Employers Must Train Illinois Employees on Sexual Harassment Prevention by January 1, 2021

This year, Illinois joined a growing number of states that require employers to provide comprehensive sexual harassment training. The Illinois Workplace Transparency Act (IWTA) provides that “every employer with employees working in [Illinois]” must provide sexual harassment prevention training “at least once a year to all employees.” This includes part-time employees and unpaid interns, but not independent contractors, although training for those workers is encouraged.

The IWTA defines “employer” as “any person employing one or more employees within Illinois during 20 or more calendar weeks within the calendar year.” Therefore, this training requirement may apply to employers who largely conduct operations outside Illinois, so long as they have at least one employee working in Illinois for 20 or more calendar weeks. The requirement would apply to Illinois workers alone, not employees working in other states. 

The IWTA was passed in 2019, before the COVID-19 pandemic and before an unprecedented number of employees began working from home on an extended basis. Nevertheless, the increase in remote work means that the training requirements will now apply to more employers in Missouri and other neighboring states, many of which have no physical presence in Illinois. 

To assist employers in complying with the new training requirements, the Illinois Department of Human Rights has created a model sexual harassment prevention training program, which is available here. In lieu of using the model training, employers may fashion their own training program, so long as it meets or exceeds four basic requirements:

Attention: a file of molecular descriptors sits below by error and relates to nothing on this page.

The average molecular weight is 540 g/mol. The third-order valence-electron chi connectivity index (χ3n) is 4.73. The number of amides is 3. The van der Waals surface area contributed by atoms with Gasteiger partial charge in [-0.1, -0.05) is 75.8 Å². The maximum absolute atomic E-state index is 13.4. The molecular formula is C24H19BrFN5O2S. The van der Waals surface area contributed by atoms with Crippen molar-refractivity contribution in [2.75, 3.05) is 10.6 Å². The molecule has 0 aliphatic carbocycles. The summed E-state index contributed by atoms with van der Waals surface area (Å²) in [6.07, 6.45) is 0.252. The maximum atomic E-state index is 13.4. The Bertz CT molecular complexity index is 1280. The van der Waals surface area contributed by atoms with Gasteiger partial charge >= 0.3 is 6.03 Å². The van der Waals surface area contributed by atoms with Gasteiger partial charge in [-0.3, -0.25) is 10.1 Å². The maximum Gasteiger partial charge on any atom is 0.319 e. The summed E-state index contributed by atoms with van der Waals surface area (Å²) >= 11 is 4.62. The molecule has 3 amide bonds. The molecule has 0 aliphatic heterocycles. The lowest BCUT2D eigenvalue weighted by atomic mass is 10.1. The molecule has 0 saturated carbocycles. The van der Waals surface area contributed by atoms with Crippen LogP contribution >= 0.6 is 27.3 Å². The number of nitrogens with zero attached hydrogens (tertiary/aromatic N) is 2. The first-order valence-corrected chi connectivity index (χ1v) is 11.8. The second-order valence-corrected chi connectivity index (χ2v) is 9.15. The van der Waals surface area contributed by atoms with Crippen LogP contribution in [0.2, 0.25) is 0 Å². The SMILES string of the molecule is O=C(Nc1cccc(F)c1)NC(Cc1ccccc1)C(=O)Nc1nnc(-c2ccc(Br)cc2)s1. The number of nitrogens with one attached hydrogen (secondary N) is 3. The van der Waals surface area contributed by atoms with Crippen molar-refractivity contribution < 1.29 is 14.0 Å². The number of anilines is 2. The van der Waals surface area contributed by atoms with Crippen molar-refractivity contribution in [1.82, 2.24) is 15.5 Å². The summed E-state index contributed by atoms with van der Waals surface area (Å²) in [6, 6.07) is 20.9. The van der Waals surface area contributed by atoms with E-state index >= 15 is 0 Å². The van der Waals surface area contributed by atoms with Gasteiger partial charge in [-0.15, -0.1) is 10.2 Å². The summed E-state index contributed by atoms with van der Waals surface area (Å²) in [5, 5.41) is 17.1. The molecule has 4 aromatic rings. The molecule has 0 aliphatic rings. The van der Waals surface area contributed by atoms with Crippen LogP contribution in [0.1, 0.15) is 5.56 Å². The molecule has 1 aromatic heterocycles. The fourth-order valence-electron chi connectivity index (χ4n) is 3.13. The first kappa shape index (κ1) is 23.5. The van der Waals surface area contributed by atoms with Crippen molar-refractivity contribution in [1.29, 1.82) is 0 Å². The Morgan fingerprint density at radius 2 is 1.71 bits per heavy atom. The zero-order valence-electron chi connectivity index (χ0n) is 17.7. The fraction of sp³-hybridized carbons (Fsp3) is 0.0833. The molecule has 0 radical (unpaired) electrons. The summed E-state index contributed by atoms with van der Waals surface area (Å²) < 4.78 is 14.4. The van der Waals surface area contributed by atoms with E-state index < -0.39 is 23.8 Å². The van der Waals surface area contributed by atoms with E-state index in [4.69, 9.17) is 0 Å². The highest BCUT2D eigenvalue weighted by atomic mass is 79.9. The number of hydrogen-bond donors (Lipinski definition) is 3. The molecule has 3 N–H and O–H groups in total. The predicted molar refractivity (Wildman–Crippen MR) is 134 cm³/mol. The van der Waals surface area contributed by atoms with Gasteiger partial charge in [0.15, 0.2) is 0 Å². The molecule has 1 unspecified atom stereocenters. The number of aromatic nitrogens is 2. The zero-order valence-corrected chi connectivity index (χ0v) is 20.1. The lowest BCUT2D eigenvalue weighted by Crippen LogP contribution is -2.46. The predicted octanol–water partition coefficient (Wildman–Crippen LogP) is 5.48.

1. The training must define sexual harassment as “any unwelcome sexual advances or requests for sexual favors or any conduct of a sexual nature when (1) submission to such conduct is made either explicitly or implicitly a term or condition of an individual’s employment, (2) submission to or rejection of such conduct by an individual is used as the basis for employment decisions affecting such individual, or (3) such conduct has the purpose or effect of substantially interfering with an individual’s work performance or creating an intimidating, hostile or offensive working environment”;
  2. The training must provide examples of conduct that constitutes unlawful sexual harassment;
  3. The training must summarize the relevant federal and Illinois state statutory provisions concerning sexual harassment, including remedies available to victims of sexual harassment; and
  4. The training must summarize the employer’s responsibilities in preventing, investigating, and correcting sexual harassment in the workplace.

This is the first year of Illinois’ new training requirement, and employers have until the end of the 2020 calendar year to provide their first annual training.

If a covered employer fails to provide the training by December 31, 2020, the Illinois Department of Human Rights may issue a notice giving the employer 30 days to provide the required training. If the employer fails to come into compliance during the 30-day period, a civil penalty may be imposed. For employers with fewer than four employees, the penalty may not exceed $500 for the first offense; and for employers with four or more employees, the penalty may not exceed $1,000 for the first offense.

If you have any questions about the new training requirements or need assistance with implementation, please reach out to a member of the Lewis Rice Labor & Employment Practice Group.

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